Today, the goal is to make it to the Golden Circle, an area that includes a geyser and a waterfall (as well as the original gathering for Parliament, which we’re skipping). I enter “geysir” into the GPS, making sure that I get the proper Icelandic spelling, and it tells us we’re just under an hour away. As we head out, it crosses my mind that we’re heading for the airport, which seems odd, because I don’t think it’s in this direction.
Still, we continue on, getting lost in a particular song that keeps playing on the radio that is completely and totally NSFW. It’s by a guy named Lloyd and it’s something of a screed to an ex-girlfriend of his, and it would never, ever, never be allowed on the radio in the U.S. As we discuss this song, and the many roundabouts in Iceland, and the idea of eating their national food–putrified shark, which is basically cooked in its own piss–and decry the overabundance of black licorice here, we are, indeed, getting closer and closer to the airport. About an hour into the trip, the GPS leads us to a hangar that happens to have the word “Geysir” written on it. dammit. Wrong geysir.
We make the best of it, and it turns out to be a fortuitous diversion. Nearby, there are a couple of lighthouses (we had learned from Sibba that lighthouses weren’t even built here until 1940. Prior to that, ships simply made sure to come during the summer months when it’s light just about 24 hours a day). The lighthouse is a picturesque red and white, but what’s really beautiful is the ocean surrounding it. And I mean surrounding. When we arrive here it’s like we’ve come to the end of the earth. We’re at the corner of the island, and water rushes at us and at itself, creating a layered series of waves, which crash into one another like opposing forces, deep out in the ocean. You can feel their force, taste their salt, smell the putrified shark they seem to be harboring. It turns out to be one of my favorite moments of the trip.
Still determined, we drive the two hours (now) to the actual geysir. Through roundabouts, across lavafields and lush farm lands, we come to an area where there are four steaming, roped off water holes. One of them burbles and bubbles, swishing around in its lair, clearly filled with unbridled energy, and then, with a giant suck followed by a swollen bubble, it erupts, shooting easily 20 feet into the air. It does that five times within the half hour or so that we’re there, showering the poncho-wearing tourists with hot splatters.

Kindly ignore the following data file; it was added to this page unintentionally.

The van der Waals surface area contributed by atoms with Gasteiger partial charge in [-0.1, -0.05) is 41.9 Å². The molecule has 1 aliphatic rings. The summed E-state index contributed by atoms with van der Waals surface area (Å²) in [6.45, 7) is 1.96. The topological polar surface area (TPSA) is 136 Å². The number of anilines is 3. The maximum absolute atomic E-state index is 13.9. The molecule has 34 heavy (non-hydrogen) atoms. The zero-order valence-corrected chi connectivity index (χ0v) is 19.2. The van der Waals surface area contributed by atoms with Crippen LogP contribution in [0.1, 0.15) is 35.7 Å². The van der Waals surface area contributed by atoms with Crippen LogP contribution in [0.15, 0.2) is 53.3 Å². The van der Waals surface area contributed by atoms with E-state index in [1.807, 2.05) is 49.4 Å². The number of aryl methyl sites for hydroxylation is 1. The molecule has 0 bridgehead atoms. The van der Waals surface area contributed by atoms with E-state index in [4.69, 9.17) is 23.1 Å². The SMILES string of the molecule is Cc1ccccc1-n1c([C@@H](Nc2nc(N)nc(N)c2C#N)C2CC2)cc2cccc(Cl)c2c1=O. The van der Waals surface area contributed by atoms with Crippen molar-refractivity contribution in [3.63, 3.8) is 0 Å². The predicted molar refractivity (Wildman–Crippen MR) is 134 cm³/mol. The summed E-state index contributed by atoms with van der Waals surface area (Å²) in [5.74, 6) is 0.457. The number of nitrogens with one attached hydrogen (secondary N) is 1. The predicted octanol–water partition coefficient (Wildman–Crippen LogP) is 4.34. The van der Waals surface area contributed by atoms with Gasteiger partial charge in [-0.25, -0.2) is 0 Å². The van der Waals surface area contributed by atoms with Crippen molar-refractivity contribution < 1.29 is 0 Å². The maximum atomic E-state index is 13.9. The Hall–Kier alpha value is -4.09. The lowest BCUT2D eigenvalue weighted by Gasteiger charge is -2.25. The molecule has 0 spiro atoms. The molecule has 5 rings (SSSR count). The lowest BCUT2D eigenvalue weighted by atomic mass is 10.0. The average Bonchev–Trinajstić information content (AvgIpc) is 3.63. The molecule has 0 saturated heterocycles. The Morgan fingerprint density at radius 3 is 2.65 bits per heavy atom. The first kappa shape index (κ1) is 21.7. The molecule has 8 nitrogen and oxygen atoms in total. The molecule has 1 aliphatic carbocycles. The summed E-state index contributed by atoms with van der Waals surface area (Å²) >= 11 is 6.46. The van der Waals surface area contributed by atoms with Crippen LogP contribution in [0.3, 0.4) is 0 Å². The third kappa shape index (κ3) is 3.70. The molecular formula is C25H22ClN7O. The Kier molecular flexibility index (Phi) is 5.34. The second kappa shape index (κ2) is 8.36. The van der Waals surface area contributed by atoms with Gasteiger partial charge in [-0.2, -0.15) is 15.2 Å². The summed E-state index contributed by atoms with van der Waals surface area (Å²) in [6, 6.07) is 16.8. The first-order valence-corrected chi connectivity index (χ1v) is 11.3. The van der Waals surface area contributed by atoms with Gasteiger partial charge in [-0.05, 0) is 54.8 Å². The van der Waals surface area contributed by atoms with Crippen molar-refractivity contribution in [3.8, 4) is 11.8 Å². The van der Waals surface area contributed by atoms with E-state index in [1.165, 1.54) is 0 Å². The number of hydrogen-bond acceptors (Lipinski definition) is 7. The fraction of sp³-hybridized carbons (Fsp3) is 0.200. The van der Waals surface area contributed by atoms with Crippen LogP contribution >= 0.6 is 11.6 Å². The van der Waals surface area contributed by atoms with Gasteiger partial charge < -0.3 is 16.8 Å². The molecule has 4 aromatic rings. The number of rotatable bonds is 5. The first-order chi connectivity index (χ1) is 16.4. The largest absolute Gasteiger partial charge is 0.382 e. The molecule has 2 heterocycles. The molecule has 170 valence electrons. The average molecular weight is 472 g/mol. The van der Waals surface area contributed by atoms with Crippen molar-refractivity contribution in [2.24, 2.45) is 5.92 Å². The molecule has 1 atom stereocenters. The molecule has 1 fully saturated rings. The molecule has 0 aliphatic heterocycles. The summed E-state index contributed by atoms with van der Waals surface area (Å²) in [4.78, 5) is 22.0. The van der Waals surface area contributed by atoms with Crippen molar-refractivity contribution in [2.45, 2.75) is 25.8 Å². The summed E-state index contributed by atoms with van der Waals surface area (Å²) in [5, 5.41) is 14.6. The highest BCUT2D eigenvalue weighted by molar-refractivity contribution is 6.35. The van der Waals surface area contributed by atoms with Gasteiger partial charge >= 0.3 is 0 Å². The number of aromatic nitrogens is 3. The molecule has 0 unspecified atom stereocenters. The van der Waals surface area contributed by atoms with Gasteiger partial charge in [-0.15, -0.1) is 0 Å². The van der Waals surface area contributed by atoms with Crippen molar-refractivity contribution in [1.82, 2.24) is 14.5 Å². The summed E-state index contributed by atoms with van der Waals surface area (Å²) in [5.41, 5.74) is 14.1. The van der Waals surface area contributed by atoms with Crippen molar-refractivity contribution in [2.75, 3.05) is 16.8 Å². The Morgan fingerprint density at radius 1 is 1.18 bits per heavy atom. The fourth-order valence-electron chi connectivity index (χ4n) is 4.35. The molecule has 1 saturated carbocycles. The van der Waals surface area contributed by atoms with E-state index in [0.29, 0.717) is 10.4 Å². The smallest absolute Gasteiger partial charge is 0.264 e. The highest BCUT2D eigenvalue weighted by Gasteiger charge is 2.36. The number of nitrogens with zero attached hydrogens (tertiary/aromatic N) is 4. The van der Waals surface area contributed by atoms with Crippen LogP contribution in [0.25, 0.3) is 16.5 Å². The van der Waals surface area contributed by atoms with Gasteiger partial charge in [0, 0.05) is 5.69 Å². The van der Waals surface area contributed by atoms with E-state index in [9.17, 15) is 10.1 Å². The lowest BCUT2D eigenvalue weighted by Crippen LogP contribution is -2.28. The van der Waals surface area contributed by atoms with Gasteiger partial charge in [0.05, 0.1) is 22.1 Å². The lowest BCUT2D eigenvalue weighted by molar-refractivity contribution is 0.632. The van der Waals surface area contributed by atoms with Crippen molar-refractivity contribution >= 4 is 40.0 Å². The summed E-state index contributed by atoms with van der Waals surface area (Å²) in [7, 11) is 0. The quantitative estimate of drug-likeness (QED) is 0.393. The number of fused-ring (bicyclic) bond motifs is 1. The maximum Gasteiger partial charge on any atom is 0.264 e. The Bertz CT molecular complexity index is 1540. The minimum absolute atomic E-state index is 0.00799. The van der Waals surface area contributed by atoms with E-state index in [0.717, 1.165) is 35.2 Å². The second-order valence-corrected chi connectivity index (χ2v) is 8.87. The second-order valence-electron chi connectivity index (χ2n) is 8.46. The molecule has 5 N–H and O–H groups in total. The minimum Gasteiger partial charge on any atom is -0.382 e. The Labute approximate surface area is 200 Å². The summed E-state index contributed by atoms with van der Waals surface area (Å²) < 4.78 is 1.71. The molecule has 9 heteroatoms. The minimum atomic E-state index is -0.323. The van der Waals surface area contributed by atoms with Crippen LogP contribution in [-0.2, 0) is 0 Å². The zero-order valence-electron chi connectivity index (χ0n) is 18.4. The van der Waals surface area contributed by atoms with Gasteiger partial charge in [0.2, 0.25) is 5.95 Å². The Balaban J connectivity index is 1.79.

We drive about five miles further, heading towards a rainbow that happens to cover the sky and end right at our destination–Gullfloss waterfall. This isn’t the first rainbow we’ve seen. It seems like Iceland gets two a day, and the locals are nonplussed by them, they’re so regular. Gullfloss is a churning, multi-level waterfall that you can walk right up to, looking up at the water coming down and then down at the water as it flows past, leaving a hazy, spirited spray behind to play with the nearby sunbeams.
We head back to our apartment, park the car and then walk along the ocean to get to dinner that night. We’re headed to Hamborgarafabrikkan. This restaurant is Iceland’s version of a Kuma’s or a Burger Bar–serving up gourmet burgers with creative toppings, like Parma ham, hollandaise sauce, egg and other items. We’d actually started to watch a show about the place during our flight. The two owners were talking about how crazy they were to quit their jobs and try and start up a new restaurant with no money and pregnant wives at home. The show wasn’t that interesting.
But the restaurant actually was. Not only is it the most modern environs that we saw in our travels, it’s located across from the white French house where Reagan and Gorbachev agreed to end the Cold War, and there’s a lamb special on the menu that includes the exact menu the two ate that night. (We both passed on that and had burgers).
My favorite moment of the night was when one of the servers walked up to a large, flip-number sign that denotes the population, and added a number to it as the entire restaurant broke out into applause.
Next up: Copenhagen. Read about day four here.